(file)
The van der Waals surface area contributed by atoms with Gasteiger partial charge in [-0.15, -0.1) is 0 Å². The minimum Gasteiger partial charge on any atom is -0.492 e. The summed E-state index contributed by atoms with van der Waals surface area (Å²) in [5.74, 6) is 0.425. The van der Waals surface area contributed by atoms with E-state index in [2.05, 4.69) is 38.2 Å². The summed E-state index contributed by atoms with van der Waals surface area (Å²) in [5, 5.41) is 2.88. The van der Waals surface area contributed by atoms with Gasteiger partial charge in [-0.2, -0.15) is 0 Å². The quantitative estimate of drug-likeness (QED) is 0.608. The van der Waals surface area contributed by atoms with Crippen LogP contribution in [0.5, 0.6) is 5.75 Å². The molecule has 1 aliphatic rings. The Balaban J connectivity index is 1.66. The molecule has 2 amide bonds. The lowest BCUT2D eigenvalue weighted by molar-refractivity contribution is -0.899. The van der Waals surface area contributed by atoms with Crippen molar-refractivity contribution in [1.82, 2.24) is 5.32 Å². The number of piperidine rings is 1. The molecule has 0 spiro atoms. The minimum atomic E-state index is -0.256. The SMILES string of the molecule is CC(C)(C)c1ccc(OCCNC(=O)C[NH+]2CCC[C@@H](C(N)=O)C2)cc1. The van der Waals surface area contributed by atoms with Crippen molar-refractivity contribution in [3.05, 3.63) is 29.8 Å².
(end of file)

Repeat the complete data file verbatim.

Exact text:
The van der Waals surface area contributed by atoms with Gasteiger partial charge in [-0.15, -0.1) is 0 Å². The minimum Gasteiger partial charge on any atom is -0.492 e. The summed E-state index contributed by atoms with van der Waals surface area (Å²) in [5.74, 6) is 0.425. The van der Waals surface area contributed by atoms with E-state index in [2.05, 4.69) is 38.2 Å². The summed E-state index contributed by atoms with van der Waals surface area (Å²) in [5, 5.41) is 2.88. The van der Waals surface area contributed by atoms with Gasteiger partial charge in [-0.2, -0.15) is 0 Å². The quantitative estimate of drug-likeness (QED) is 0.608. The van der Waals surface area contributed by atoms with Crippen LogP contribution in [0.5, 0.6) is 5.75 Å². The molecule has 1 aliphatic rings. The Balaban J connectivity index is 1.66. The molecule has 2 amide bonds. The lowest BCUT2D eigenvalue weighted by molar-refractivity contribution is -0.899. The van der Waals surface area contributed by atoms with Crippen molar-refractivity contribution in [1.82, 2.24) is 5.32 Å². The number of piperidine rings is 1. The molecule has 0 spiro atoms. The minimum atomic E-state index is -0.256. The SMILES string of the molecule is CC(C)(C)c1ccc(OCCNC(=O)C[NH+]2CCC[C@@H](C(N)=O)C2)cc1. The van der Waals surface area contributed by atoms with Crippen molar-refractivity contribution in [3.05, 3.63) is 29.8 Å².